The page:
AN expert has revealed that the near-missing spaceship Titan may be due to poor design and cracks in the hull.
Now the possible cause of the sub-implocation under the Atlantic Ocean is small cracks.
Rush came up with a unique sub design, hoping it would be a new standard for the industry.
But experts compared Titan to Alvin – a US government research unit that has completed more than 4,500 dives since 1973 without incident.
Alvin was made of titanium, while Titan was made of carbon fiber, which is cheaper and lighter than titanium, but not as strong.
Dr Jasper Graham-Jones, of Plymouth University, he told The Sun It is possible that the cracks caused the destruction of the Titan ship.
Describing the large window in the courtyard, he said: “Cracks would have formed.
“They may not be visible at first, but they start to grow a little each time before they become confused and incapacitated.”
Dr Graham-Jones explained that following the rescue of the accident, researchers will begin to look at the cause of accidents in places where cracks are often found.
Oftentimes, he said, this would be in the ship’s communications and where the most flexibility occurs.
But certain patterns of cracks in a vessel and their location can reveal what went wrong – and when.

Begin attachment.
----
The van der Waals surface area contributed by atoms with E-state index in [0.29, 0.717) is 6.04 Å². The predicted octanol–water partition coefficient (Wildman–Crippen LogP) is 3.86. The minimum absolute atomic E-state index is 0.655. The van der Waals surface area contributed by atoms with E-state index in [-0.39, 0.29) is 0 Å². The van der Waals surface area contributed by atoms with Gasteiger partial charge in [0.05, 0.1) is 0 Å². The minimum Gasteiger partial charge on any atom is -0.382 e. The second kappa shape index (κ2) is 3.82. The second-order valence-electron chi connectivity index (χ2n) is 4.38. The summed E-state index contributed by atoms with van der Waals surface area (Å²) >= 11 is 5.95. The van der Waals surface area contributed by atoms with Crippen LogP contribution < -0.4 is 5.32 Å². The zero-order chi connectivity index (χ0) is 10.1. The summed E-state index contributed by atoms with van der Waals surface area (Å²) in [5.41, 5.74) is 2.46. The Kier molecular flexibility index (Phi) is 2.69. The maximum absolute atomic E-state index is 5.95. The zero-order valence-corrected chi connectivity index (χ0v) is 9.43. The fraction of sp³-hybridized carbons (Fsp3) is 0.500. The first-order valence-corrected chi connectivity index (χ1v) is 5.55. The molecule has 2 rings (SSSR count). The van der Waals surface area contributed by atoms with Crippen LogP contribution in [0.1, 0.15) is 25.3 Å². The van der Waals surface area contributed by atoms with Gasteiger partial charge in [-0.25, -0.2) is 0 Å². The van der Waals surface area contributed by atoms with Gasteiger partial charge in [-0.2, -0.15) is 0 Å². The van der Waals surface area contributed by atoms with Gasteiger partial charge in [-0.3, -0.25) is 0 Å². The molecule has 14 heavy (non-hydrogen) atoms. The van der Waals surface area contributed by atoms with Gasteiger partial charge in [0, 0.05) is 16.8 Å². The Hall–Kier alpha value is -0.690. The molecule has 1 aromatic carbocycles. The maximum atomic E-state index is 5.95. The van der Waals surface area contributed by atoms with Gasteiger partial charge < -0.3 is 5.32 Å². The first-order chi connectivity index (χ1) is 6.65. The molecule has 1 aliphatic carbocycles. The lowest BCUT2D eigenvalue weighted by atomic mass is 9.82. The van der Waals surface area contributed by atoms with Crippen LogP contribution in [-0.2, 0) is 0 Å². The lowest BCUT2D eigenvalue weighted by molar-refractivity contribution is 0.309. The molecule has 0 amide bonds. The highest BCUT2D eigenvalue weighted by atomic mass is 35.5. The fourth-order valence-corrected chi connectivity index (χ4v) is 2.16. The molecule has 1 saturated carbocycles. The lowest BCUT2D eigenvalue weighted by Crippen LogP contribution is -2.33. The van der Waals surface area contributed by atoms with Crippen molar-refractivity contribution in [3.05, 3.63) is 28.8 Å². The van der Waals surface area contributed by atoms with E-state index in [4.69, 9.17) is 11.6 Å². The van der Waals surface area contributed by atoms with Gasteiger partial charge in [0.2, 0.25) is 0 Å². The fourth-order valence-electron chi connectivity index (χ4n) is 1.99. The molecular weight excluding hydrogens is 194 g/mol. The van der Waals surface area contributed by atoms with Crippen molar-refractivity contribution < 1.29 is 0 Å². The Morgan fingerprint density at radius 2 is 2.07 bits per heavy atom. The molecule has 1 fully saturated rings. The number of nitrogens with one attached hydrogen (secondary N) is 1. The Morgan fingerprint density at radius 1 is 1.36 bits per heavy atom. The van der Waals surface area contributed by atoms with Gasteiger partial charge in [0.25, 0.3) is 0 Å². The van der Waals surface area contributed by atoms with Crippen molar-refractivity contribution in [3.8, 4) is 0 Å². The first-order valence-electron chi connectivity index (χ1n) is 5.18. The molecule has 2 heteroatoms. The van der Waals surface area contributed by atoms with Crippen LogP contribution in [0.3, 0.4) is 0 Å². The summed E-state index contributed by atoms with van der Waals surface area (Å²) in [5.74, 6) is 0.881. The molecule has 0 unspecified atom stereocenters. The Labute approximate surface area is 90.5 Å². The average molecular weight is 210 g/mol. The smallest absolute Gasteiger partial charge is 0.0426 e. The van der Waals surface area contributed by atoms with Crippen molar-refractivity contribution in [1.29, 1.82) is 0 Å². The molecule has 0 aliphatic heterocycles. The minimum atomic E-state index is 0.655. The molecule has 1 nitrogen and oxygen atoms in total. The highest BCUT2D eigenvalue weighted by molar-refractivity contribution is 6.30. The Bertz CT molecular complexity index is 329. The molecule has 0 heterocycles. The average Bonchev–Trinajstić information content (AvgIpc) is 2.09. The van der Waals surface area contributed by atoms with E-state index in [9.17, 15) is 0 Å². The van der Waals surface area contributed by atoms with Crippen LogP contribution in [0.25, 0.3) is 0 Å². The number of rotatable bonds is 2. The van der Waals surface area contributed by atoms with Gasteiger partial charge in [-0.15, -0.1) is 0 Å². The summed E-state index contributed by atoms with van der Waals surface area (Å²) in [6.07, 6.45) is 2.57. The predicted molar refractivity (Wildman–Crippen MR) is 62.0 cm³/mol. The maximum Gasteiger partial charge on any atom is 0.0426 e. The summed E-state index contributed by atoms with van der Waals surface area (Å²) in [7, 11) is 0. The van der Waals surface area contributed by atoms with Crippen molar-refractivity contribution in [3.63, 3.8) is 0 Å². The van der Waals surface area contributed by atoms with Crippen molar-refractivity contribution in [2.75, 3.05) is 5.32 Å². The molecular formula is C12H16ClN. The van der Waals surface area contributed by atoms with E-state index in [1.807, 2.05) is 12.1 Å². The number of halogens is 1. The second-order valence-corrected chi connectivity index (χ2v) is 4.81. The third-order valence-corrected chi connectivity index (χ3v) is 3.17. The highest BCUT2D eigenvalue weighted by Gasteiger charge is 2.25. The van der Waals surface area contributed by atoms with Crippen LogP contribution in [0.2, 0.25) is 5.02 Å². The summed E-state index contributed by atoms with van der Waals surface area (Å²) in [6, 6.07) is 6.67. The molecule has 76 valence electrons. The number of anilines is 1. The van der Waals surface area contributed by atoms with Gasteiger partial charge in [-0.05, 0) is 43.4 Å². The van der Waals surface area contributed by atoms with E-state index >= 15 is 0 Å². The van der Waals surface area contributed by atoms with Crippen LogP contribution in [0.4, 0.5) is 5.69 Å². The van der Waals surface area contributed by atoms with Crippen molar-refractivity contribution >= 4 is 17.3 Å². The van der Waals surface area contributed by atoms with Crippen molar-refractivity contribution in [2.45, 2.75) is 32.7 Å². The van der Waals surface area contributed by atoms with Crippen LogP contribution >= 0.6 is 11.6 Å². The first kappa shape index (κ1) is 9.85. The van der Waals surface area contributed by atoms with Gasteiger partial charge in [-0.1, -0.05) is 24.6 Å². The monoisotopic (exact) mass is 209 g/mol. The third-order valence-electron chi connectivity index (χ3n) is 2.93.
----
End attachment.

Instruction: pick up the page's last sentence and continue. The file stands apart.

Dr Graham-Jones said: “The crack can be brittle, or ductile, and related to fatigue and weakness.
“By looking under an electron microscope, you can see the fatigue and determine the speed and direction of the cracks.”
Alvin travels on a dedicated ship with winches, hangars and machine shop – and a huge crane puts it in the sea.
Arnie Weissmann, editor-in-chief of Travel Weekly, took a tour of OceanGate in May – using the Polar Prince’s own mother.
He said: “I thought the section and the towers were shaking a lot.”
The OceanGate section disappeared with less than five passengers aboard two hours in its descent to the disaster of the Titanic.
Investigators have since watched the ship with interest in the Atlantic lost communication with only 96 hours of live support.
The sub failed to restart – with its last “ping” to Polarput the sub directly on top of the ruins.
Travelers Mr Harding paid £200,000 for the trip with businessman Dawood, 48, and his son Suleman, 19, a. student at Glasgow University.
Debris – including the landing gear and tail – was lifted 3,800m from the seabed after it was found near the wreck of the Titanic.